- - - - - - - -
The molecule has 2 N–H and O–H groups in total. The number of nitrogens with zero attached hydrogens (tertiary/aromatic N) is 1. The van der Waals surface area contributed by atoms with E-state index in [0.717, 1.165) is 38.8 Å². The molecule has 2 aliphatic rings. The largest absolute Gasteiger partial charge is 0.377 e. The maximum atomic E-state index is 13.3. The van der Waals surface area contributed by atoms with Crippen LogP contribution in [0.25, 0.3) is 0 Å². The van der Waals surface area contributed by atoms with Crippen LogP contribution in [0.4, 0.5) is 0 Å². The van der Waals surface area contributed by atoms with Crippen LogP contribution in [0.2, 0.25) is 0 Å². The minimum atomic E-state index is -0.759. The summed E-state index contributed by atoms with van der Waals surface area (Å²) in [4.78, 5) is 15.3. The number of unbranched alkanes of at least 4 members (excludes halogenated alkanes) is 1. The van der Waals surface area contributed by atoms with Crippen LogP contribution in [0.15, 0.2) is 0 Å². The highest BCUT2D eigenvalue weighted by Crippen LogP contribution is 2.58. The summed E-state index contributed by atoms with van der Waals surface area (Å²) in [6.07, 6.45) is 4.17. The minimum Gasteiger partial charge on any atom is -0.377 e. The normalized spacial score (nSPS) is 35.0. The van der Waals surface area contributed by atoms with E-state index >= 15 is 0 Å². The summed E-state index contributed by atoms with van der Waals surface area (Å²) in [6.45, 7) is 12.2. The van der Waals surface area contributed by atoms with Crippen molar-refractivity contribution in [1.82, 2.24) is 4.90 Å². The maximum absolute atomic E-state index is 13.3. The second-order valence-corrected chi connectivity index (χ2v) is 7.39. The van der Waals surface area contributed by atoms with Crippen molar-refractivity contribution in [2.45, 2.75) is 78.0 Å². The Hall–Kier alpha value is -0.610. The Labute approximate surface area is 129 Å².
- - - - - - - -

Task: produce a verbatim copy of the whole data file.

The molecule has 2 N–H and O–H groups in total. The number of nitrogens with zero attached hydrogens (tertiary/aromatic N) is 1. The van der Waals surface area contributed by atoms with E-state index in [0.717, 1.165) is 38.8 Å². The molecule has 2 aliphatic rings. The largest absolute Gasteiger partial charge is 0.377 e. The maximum atomic E-state index is 13.3. The van der Waals surface area contributed by atoms with Crippen LogP contribution in [0.25, 0.3) is 0 Å². The van der Waals surface area contributed by atoms with Crippen LogP contribution in [0.4, 0.5) is 0 Å². The van der Waals surface area contributed by atoms with Crippen LogP contribution in [0.2, 0.25) is 0 Å². The minimum atomic E-state index is -0.759. The summed E-state index contributed by atoms with van der Waals surface area (Å²) in [4.78, 5) is 15.3. The number of unbranched alkanes of at least 4 members (excludes halogenated alkanes) is 1. The van der Waals surface area contributed by atoms with Crippen LogP contribution in [0.15, 0.2) is 0 Å². The highest BCUT2D eigenvalue weighted by Crippen LogP contribution is 2.58. The summed E-state index contributed by atoms with van der Waals surface area (Å²) in [6.07, 6.45) is 4.17. The minimum Gasteiger partial charge on any atom is -0.377 e. The normalized spacial score (nSPS) is 35.0. The van der Waals surface area contributed by atoms with E-state index >= 15 is 0 Å². The summed E-state index contributed by atoms with van der Waals surface area (Å²) in [6.45, 7) is 12.2. The van der Waals surface area contributed by atoms with Crippen molar-refractivity contribution in [1.82, 2.24) is 4.90 Å². The maximum absolute atomic E-state index is 13.3. The second-order valence-corrected chi connectivity index (χ2v) is 7.39. The van der Waals surface area contributed by atoms with Crippen molar-refractivity contribution in [2.45, 2.75) is 78.0 Å². The Hall–Kier alpha value is -0.610. The Labute approximate surface area is 129 Å².